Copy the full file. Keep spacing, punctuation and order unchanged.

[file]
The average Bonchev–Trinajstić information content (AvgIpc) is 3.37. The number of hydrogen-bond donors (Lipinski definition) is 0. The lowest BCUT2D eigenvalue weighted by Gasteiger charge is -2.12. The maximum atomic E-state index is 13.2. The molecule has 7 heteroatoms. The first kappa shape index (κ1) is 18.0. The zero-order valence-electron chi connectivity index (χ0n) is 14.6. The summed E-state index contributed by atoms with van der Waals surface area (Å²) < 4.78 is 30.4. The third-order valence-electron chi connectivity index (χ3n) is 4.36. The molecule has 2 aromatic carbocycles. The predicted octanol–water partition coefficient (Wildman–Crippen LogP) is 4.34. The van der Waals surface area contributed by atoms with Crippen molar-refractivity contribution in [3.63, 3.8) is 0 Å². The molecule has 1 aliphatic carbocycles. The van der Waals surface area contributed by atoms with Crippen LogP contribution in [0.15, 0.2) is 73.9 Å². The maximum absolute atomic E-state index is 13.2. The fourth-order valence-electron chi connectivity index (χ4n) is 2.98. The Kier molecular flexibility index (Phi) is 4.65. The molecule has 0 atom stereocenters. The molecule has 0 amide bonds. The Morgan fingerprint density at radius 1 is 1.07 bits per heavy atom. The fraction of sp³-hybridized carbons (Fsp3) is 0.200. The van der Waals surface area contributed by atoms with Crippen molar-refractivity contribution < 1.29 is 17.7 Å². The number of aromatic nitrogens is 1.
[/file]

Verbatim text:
The average Bonchev–Trinajstić information content (AvgIpc) is 3.37. The number of hydrogen-bond donors (Lipinski definition) is 0. The lowest BCUT2D eigenvalue weighted by Gasteiger charge is -2.12. The maximum atomic E-state index is 13.2. The molecule has 7 heteroatoms. The first kappa shape index (κ1) is 18.0. The zero-order valence-electron chi connectivity index (χ0n) is 14.6. The summed E-state index contributed by atoms with van der Waals surface area (Å²) < 4.78 is 30.4. The third-order valence-electron chi connectivity index (χ3n) is 4.36. The molecule has 2 aromatic carbocycles. The predicted octanol–water partition coefficient (Wildman–Crippen LogP) is 4.34. The van der Waals surface area contributed by atoms with Crippen molar-refractivity contribution in [3.63, 3.8) is 0 Å². The molecule has 1 aliphatic carbocycles. The van der Waals surface area contributed by atoms with Crippen LogP contribution in [0.15, 0.2) is 73.9 Å². The maximum absolute atomic E-state index is 13.2. The fourth-order valence-electron chi connectivity index (χ4n) is 2.98. The Kier molecular flexibility index (Phi) is 4.65. The molecule has 0 atom stereocenters. The molecule has 0 amide bonds. The Morgan fingerprint density at radius 1 is 1.07 bits per heavy atom. The fraction of sp³-hybridized carbons (Fsp3) is 0.200. The van der Waals surface area contributed by atoms with Crippen molar-refractivity contribution < 1.29 is 17.7 Å². The number of aromatic nitrogens is 1.